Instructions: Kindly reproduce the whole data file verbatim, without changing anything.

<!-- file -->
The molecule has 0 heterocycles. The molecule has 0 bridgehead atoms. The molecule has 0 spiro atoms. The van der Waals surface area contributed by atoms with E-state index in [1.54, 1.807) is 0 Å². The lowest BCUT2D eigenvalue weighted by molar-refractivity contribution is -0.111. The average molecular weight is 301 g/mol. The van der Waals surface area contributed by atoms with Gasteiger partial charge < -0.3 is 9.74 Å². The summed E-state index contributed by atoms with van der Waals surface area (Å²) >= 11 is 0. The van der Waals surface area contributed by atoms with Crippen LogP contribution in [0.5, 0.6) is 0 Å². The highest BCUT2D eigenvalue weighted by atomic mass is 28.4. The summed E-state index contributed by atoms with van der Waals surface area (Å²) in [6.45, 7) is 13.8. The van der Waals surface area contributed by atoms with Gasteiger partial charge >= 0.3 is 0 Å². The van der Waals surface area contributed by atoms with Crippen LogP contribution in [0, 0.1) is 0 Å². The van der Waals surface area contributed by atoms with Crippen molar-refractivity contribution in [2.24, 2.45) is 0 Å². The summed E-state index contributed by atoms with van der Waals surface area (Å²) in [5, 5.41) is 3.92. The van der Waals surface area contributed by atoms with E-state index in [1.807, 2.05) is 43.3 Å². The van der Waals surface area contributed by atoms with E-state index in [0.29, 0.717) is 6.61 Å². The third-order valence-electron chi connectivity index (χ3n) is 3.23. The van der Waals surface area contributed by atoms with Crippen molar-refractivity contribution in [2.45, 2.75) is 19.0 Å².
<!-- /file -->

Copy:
The molecule has 0 heterocycles. The molecule has 0 bridgehead atoms. The molecule has 0 spiro atoms. The van der Waals surface area contributed by atoms with E-state index in [1.54, 1.807) is 0 Å². The lowest BCUT2D eigenvalue weighted by molar-refractivity contribution is -0.111. The average molecular weight is 301 g/mol. The van der Waals surface area contributed by atoms with Gasteiger partial charge < -0.3 is 9.74 Å². The summed E-state index contributed by atoms with van der Waals surface area (Å²) >= 11 is 0. The van der Waals surface area contributed by atoms with Crippen LogP contribution in [0.5, 0.6) is 0 Å². The highest BCUT2D eigenvalue weighted by atomic mass is 28.4. The summed E-state index contributed by atoms with van der Waals surface area (Å²) in [6.45, 7) is 13.8. The van der Waals surface area contributed by atoms with Gasteiger partial charge >= 0.3 is 0 Å². The van der Waals surface area contributed by atoms with Crippen LogP contribution in [0, 0.1) is 0 Å². The van der Waals surface area contributed by atoms with Crippen molar-refractivity contribution in [2.24, 2.45) is 0 Å². The summed E-state index contributed by atoms with van der Waals surface area (Å²) in [5, 5.41) is 3.92. The van der Waals surface area contributed by atoms with E-state index in [1.807, 2.05) is 43.3 Å². The van der Waals surface area contributed by atoms with E-state index in [0.29, 0.717) is 6.61 Å². The third-order valence-electron chi connectivity index (χ3n) is 3.23. The van der Waals surface area contributed by atoms with Crippen molar-refractivity contribution in [2.45, 2.75) is 19.0 Å².